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How do you respond to your kids when they swear? Is it worse to tell someone to ‘shut-up’ or to casually drop an f-bomb? Does swearing include blasphemy?

Swearing is one of those behaviours that parents and schools make firm decisions about; however, we rarely explain to kids why those decisions are made. It is also a topic that evokes enormous differences of opinion, even within a school or family.

Kids can have strong opinions about swearing too. Today a student was telling me how uncomfortable she is when her friends swear and her almost visceral reaction to particular ‘bad’ words. We also talked about why kids swear.

1.     Swearing for some kids is about empowerment

School is a highly monitored environment. We have a lot of rules. A lot! Kids follow strict timetables and they have limited choices in how their day plays out. In Australia we even make them dress in the same outfit.

All of this rule-following can be disempowering. There is empowerment in swearing. It breaks the rules without causing too much damage. It usually happens covertly, away from a parent or teacher’s hearing. The words chosen are usually taboo, related to religion, sex or a slur.

Some things to consider:

Often when we talk to kids about their swearing, we are talking at cross purposes. Adults are talking about respect for other people and are thinking about the meaning of the words, whereas kids are driven by rebellion, or wanting to fit in, or they’re not thinking at all.

2.     Swearing is used frequently at home

When I was about three, I was in the ute with my dad checking cattle on our farm. I pointed to a cow and said, “There’s Buddy Swan!” My dad was confused but I kept saying, “Buddy Swan, Buddy Swan. His name is Buddy Swan!”. It turned out I did have the right cow, but dad had been calling it a ‘bloody swine’ for breaking down fences. He was very conscious of his language in front of me after that.

In some cultures and families, swearing is considered fine. I have no problems with that, it is a personal decision. However, it is important to recognise that kids aren’t very good at judging context or code shifting. They will keep swearing in public and more sensitive situations if they swear at home.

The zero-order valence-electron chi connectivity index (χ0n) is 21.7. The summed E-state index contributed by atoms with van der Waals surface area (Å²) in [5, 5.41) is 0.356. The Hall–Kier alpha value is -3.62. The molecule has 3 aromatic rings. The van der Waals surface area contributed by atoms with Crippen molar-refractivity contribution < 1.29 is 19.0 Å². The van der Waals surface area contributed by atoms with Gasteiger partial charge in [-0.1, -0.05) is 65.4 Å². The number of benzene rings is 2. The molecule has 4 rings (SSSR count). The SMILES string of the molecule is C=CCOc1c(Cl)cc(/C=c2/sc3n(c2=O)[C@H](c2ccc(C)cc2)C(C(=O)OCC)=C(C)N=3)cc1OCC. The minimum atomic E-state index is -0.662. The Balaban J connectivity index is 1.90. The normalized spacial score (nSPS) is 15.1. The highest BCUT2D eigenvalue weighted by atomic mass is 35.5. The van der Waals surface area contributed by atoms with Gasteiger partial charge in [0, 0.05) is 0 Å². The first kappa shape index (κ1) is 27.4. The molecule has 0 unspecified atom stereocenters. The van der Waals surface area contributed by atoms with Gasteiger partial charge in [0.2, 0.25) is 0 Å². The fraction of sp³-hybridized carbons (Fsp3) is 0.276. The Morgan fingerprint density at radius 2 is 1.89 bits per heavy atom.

Something to consider:

A child’s attitude towards swearing will be largely determined by how their parents view it. However, most of us don’t examine our own beliefs around language.

3.     Swearing is a way of creating identity

Adolescence is a time in a child’s life when they are unconsciously crafting an identity. The way they speak is one of the things that they have control over. Swearing is simultaneously breaking boundaries and identifying them as part of their peer group. Using the ‘right’ swear words helps define kids as ‘in’ or ‘out’. It is little surprise that the use of swear words tends to peak in the teen years and decrease thereafter.

Something to consider:

We need to talk to kids about what they want to be known for in their peer groups and the wider community. Is it swearing?

4.     Swearing shows strong emotion and reduces pain

Sometimes we swear when we are really angry or frustrated or in pain. It’s as though the rest of our vocabulary is just not going to cut it in those circumstances. We tend to spit out one-syllable words that articulate emotion very clearly and succinctly. It happens in all cultures. Scientists have found that in these circumstances the words are coming from a different part of the brain than our usual language. It is more emotional. They have also found that swearing can reduce pain!

Something to consider:

The times when we swear because of sudden pain or shock are very rare. If kids are swearing to express emotional pain and frustration built up over a long period, we need to be teaching them how to relieve those feelings earlier and more effectively.

Finally…

As a teacher, when I do correct kids for swearing, they receive one of the following talks. If they’re particularly unlucky, they get a mash-up of all four.

1.     If you’re going to use language to express yourself powerfully, be clever; not foul, sexist, homophobic or racist. The words you use have power. Be funny. Be thought-provoking. Be quirky.

2.  No matter what sort of language you use, don’t use words as weapons. You can never take your words back.

3.  If you’re going to swear, know your audience. Don’t assume that the people around you are okay with swearing, even in your peer group.

3.     Just because you can swear, doesn’t mean you should.

 

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Linda Stade has worked in various teaching and management roles in education for twenty-eight years. She has worked in government and private schools, country and city, single-sex and co-ed. Currently, she is a writer, speaker and consultant in Western Australia. You can find out more about her work here.


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